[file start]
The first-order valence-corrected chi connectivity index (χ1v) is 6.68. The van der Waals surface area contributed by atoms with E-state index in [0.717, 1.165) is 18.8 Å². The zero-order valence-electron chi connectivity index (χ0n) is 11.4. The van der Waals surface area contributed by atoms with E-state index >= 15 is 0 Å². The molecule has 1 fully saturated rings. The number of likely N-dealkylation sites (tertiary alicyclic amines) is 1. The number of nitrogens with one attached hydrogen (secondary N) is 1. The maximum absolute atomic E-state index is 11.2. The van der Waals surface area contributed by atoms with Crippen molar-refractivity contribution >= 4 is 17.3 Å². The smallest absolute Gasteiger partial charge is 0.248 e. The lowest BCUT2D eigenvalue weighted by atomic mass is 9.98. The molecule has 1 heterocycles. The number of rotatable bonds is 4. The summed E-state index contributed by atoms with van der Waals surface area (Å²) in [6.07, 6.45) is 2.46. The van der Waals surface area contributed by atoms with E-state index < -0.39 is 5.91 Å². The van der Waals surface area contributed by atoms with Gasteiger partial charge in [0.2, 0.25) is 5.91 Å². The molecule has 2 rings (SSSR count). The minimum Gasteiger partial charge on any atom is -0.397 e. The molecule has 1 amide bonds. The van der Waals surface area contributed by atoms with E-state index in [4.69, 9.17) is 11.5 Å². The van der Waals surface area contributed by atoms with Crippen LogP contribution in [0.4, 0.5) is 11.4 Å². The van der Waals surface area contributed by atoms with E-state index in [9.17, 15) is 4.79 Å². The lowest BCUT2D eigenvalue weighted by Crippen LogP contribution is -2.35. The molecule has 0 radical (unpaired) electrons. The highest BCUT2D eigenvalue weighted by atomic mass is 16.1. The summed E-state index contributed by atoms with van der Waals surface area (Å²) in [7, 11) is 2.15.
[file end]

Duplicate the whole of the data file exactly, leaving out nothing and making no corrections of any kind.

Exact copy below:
The first-order valence-corrected chi connectivity index (χ1v) is 6.68. The van der Waals surface area contributed by atoms with E-state index in [0.717, 1.165) is 18.8 Å². The zero-order valence-electron chi connectivity index (χ0n) is 11.4. The van der Waals surface area contributed by atoms with E-state index >= 15 is 0 Å². The molecule has 1 fully saturated rings. The number of likely N-dealkylation sites (tertiary alicyclic amines) is 1. The number of nitrogens with one attached hydrogen (secondary N) is 1. The maximum absolute atomic E-state index is 11.2. The van der Waals surface area contributed by atoms with Crippen molar-refractivity contribution >= 4 is 17.3 Å². The smallest absolute Gasteiger partial charge is 0.248 e. The lowest BCUT2D eigenvalue weighted by atomic mass is 9.98. The molecule has 1 heterocycles. The number of rotatable bonds is 4. The summed E-state index contributed by atoms with van der Waals surface area (Å²) in [6.07, 6.45) is 2.46. The van der Waals surface area contributed by atoms with E-state index < -0.39 is 5.91 Å². The van der Waals surface area contributed by atoms with Gasteiger partial charge in [0.2, 0.25) is 5.91 Å². The molecule has 2 rings (SSSR count). The minimum Gasteiger partial charge on any atom is -0.397 e. The molecule has 1 amide bonds. The van der Waals surface area contributed by atoms with E-state index in [4.69, 9.17) is 11.5 Å². The van der Waals surface area contributed by atoms with Crippen LogP contribution in [0.4, 0.5) is 11.4 Å². The van der Waals surface area contributed by atoms with E-state index in [9.17, 15) is 4.79 Å². The lowest BCUT2D eigenvalue weighted by Crippen LogP contribution is -2.35. The molecule has 0 radical (unpaired) electrons. The highest BCUT2D eigenvalue weighted by atomic mass is 16.1. The summed E-state index contributed by atoms with van der Waals surface area (Å²) in [7, 11) is 2.15.